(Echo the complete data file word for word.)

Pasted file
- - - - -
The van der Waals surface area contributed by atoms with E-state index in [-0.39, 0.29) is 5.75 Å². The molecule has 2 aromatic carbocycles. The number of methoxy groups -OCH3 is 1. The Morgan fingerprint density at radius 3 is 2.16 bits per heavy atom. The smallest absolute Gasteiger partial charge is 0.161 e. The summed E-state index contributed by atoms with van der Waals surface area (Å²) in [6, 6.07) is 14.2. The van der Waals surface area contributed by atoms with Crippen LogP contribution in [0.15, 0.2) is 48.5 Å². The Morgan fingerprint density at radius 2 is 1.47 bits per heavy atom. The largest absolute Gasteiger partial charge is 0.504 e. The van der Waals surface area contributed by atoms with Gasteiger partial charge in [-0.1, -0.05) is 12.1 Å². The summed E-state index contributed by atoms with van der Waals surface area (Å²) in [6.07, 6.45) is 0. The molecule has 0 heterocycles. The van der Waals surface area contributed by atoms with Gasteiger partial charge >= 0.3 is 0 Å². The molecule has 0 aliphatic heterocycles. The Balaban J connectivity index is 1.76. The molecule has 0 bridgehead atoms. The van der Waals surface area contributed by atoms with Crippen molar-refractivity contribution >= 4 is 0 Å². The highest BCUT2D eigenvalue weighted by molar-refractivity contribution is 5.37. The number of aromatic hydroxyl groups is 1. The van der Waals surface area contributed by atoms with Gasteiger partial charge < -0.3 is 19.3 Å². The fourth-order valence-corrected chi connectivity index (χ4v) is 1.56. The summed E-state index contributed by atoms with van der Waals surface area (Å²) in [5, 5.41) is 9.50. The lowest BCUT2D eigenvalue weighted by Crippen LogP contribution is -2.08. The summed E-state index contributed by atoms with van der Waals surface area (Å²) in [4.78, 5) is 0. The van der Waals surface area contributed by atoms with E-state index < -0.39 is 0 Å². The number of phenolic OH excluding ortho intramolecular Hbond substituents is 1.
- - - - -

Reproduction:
The van der Waals surface area contributed by atoms with E-state index in [-0.39, 0.29) is 5.75 Å². The molecule has 2 aromatic carbocycles. The number of methoxy groups -OCH3 is 1. The Morgan fingerprint density at radius 3 is 2.16 bits per heavy atom. The smallest absolute Gasteiger partial charge is 0.161 e. The summed E-state index contributed by atoms with van der Waals surface area (Å²) in [6, 6.07) is 14.2. The van der Waals surface area contributed by atoms with Crippen LogP contribution in [0.15, 0.2) is 48.5 Å². The Morgan fingerprint density at radius 2 is 1.47 bits per heavy atom. The largest absolute Gasteiger partial charge is 0.504 e. The van der Waals surface area contributed by atoms with Gasteiger partial charge in [-0.1, -0.05) is 12.1 Å². The summed E-state index contributed by atoms with van der Waals surface area (Å²) in [6.07, 6.45) is 0. The molecule has 0 heterocycles. The van der Waals surface area contributed by atoms with Gasteiger partial charge >= 0.3 is 0 Å². The molecule has 0 aliphatic heterocycles. The Balaban J connectivity index is 1.76. The molecule has 0 bridgehead atoms. The van der Waals surface area contributed by atoms with Crippen molar-refractivity contribution >= 4 is 0 Å². The highest BCUT2D eigenvalue weighted by molar-refractivity contribution is 5.37. The number of aromatic hydroxyl groups is 1. The van der Waals surface area contributed by atoms with Gasteiger partial charge < -0.3 is 19.3 Å². The fourth-order valence-corrected chi connectivity index (χ4v) is 1.56. The summed E-state index contributed by atoms with van der Waals surface area (Å²) in [5, 5.41) is 9.50. The lowest BCUT2D eigenvalue weighted by Crippen LogP contribution is -2.08. The summed E-state index contributed by atoms with van der Waals surface area (Å²) in [4.78, 5) is 0. The van der Waals surface area contributed by atoms with E-state index < -0.39 is 0 Å². The number of phenolic OH excluding ortho intramolecular Hbond substituents is 1.